Thursday, July 11, 2024

The Syme Window in York Minster


This next armorial window in York Minster, which I seem to be in the definite minority in wanting to call the Syme Window, is especially interesting to me because I do not seem to be able to identify with any confidence the two (or is it three?) coats of arms contained in it.


The lower right panel containing a marshaled shield, states that:

This window, which
disappeared in the year
1657, was reconsstituted
1951 mainly from panels
intruded 1658 into the
Chapter House; & replaced by
John Stuart Syme, Architect,
in memory of his wife
Adelaide Philippa 1872-1951.
It was completed 1960 to
commemorate John Stuart Syme
1872-1958 architect in this
City for 52 years

John Stuart Syme (1872-1958) was a Fellow of the Society of Antiquaries, a member of the Diocesan Committee of York, of York Civic Trust and of the Royal Archaeological Institute. By the post-war period, he was affectionately referred to as 'Dinky Dime' by some members of his staff. More information about Mr. Syme's career as an architect can be found on-line at: https://www.scottisharchitects.org.uk/architect_full.php?id=203537

However, ,while little enough can be found on-line about Mr. Syme, I have found even less about the marshaled coats of arms in the window, and nothing at all about Mrs. Syme.


Here's what I have:

The husband's arms in this panel are Azure a garb or, but these arms do not belong to Syme that I can find. They are best known as the arms of Grosvenor.

The wife's arms in this panel appear to be Gules a chevron ermine between three round buckles or. They pertain to the Barber family. Without knowing the family surname of Adelaide (or, for that matter, anything else about her), I am unable to confirm that she was a member of the Barbers who bore this coat of arms.

The crest, if that is what it is, floating above the shield, is entirely indeterminable. It looks most like a blue triangle with a red demi-roundel surmounting it from its base, but I cannot tell what it is supposed to be beyond that probablly incorrect guess.

Ah, but then, I mentioned that there may be a third coat of arms in this window, didn't I? Seen five times in this window, we find this lozenge:


My guess at a blazon would be: Argent an estoile within a bordure gules charged with four roses or in cross between eight roses argent. The design is repeated in the clear parts of the window, which is really kind of cool.

But, cool or not, I have been unable to find where this coat of arms comes from, to what family it might belong, or anything else about it.

Is this Mrs. Symes' paternal coat of arms? Then whose coat of arms is that on the wife's side of the marshaled coat?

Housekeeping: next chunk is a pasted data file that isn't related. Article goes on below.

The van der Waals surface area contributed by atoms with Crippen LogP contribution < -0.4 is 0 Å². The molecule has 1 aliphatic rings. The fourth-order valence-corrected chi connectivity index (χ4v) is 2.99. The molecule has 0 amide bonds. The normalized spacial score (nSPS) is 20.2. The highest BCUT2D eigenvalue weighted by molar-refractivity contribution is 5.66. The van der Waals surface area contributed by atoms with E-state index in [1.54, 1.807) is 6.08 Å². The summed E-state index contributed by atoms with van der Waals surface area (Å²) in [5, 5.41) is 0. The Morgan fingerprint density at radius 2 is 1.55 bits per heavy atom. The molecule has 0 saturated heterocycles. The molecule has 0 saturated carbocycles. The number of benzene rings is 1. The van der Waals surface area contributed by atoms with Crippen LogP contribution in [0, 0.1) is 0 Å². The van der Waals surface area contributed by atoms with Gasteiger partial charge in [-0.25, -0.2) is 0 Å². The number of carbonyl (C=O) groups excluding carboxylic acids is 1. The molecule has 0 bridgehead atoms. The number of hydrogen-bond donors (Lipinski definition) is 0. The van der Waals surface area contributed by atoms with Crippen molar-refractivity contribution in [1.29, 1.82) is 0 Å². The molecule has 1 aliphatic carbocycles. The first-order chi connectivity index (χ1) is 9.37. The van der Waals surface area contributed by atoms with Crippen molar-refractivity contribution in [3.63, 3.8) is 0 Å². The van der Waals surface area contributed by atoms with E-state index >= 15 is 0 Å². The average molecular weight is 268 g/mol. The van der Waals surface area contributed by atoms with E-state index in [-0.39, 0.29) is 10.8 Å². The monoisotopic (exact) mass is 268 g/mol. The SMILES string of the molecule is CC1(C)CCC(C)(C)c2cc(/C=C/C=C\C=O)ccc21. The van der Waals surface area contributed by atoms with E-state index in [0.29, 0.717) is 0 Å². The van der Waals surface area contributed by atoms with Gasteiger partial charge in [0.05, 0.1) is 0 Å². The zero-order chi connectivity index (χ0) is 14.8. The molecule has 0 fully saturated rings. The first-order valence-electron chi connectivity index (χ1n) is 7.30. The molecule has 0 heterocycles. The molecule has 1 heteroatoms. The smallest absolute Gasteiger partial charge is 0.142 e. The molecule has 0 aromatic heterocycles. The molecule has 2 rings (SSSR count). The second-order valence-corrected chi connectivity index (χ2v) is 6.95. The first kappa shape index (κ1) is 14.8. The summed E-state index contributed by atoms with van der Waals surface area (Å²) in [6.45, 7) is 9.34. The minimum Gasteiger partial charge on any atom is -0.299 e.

I'm afraid that this window has left me with many more questions than answers. Of course, with no real answers at all, that's not a high bar to reach. Indeed, it may very well be that Weir, the author, has the same questions, as this window and Syme appear nowhere in A Guide to the Heraldry in York Minster.

Do you know about any of these arms? If you do, please share in the comment section. I would love to know more!

Monday, July 8, 2024

The Mauley Window in York Minster


One of the tricky bits about identifying all of the coats of arms in the stained glass windows in York Minster is the dearth of good sources regarding those windows. The sources that I have to hand are the booklet A Guide to the Heraldry in York Minster by Y.E. Weir, published in 1986, and A Description of the Representations and Arms on the Glass in the Windows of York Minster by John Browne, published in 1859 and reprinted in 1917. The first is a very good general guide, but it leaves out a lot of the windows entirely, and sometimes misidentifies those arms it does include. The latter, of course, was written more than 160 years ago, and much has changed in the Minster during that time: windows have been replaced, shields have been moved around, and new coats of arms have been added. What you have here in the identifications of these coats of arms is a combination of reliance on Browne with frequent reference to Weir, along with additional researches in Papworth’s Ordinary of British Armorials and the four-volume Dictionary of British Arms. Of course, these last two sources also do not help with identifying the newer coats of arms which have been added in more recent years.